The Costs of Educational Technology: A Framework for Assessing Change

Gary Marchionini

University of Maryland at College Park


This is a paper presented as an invited talk at ED-MEDIA 95 June 1995 in Graz, Austria.


This paper presents a framework for assessing changes resulting from the application of educational technology. These changes are characterized broadly as costs. The framework includes tangible and intangible costs related to individual learners and teachers, groups of learners and teachers, curricula, the educational system, and society. These costs are also distinguished across several time periods.

1. Introduction.

This paper provides a framework for assessing these changes so that educational leaders can make better decisions about how technological and human resources are used, and society in general can understand what the changes mean and why they move so slowly.

Change assessment is characterized as cost and the focus here is on intangible costs that are usually ignored because they are difficult to define and measure.

Figure 1 illustrates the balance between costs and benefits of both types.

Costs and benefits must be considered within the context of the stakeholders affected and appropriate timeframes.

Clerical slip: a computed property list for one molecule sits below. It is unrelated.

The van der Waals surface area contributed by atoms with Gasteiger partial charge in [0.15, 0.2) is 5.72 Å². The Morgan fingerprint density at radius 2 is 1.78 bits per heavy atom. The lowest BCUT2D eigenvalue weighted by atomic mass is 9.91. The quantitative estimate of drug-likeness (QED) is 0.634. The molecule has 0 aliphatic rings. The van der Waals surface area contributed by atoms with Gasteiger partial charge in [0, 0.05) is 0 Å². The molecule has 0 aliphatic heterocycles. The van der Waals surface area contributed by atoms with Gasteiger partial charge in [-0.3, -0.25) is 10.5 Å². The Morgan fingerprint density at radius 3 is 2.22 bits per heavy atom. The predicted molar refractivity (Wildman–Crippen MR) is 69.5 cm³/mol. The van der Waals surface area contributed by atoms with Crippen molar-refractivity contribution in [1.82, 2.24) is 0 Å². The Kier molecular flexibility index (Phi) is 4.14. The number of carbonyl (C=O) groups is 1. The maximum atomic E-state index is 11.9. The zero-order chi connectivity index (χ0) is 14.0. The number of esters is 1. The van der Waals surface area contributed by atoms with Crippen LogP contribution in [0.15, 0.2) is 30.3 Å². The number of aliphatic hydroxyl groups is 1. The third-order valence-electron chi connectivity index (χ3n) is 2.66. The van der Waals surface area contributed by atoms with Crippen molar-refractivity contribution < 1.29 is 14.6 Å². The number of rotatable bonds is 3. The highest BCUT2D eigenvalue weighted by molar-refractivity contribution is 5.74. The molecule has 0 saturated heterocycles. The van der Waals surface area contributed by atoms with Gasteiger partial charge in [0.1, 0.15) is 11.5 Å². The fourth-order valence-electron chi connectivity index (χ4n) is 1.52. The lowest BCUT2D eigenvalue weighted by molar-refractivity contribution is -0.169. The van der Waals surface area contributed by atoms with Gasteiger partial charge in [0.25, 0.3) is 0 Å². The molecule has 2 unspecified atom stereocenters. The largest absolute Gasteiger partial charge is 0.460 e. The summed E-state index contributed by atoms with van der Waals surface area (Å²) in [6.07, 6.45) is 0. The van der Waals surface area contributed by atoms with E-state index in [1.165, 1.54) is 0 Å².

Figure 2 illustrates the many cost-benefit balances in a cost-benefit framework.

2. Tangible Costs of Educational Technology.

Physical infrastructure includes hardware, furniture, space, software, training, new personnel, supplies, and information services.

Ongoing costs for maintenance and upgrades must also be considered.

What categories of expenditures are skrinking or dissapearing as a result of technology expenditures?

3. Intangible Costs of Educational Technology

Significant amounts of time are invested by teachers in learning how to teach with technology.

Early adopters make things work because they are committed to the technology itself and the change associated with it, and they believe that long-term benefits will outweigh the immediate costs.

Although long-term personal benefits may accrue, it is wishful thinking to assume that such commitments scale up to the larger instructional community.

Not only are individuals who use technology subject to the stresses of time pressures and career development, but those who do not use technology may find it stressful to NOT adopt technology.

Using technology in teaching requires teachers to take the risk of failure.

Since much instructional theory calls for carefully planned presentations and students and parents typically expect such presentations, traveling down blind alleys and exploring ideas can easily be interpreted by students and other adults as disorganization or incompetence.

Efforts to weed curricula (and the associated retraining and updating of materials) must also be considered in assessing how technology changes the educational enterprise.

Technology also changes how learners think and behave.

Students in classrooms where multiple stimuli are used must decide which stimuli is most essential at any instant, and how to record it for later study.

4. Conclusion

By sharing informational resources globally, the local investments in computing and communications technology may pay off at the local level.

Technology may initially enable demassification from a cost effectiveness perspective and lead eventually to some hybrid model in the middle decades of the 21st century.

5. References
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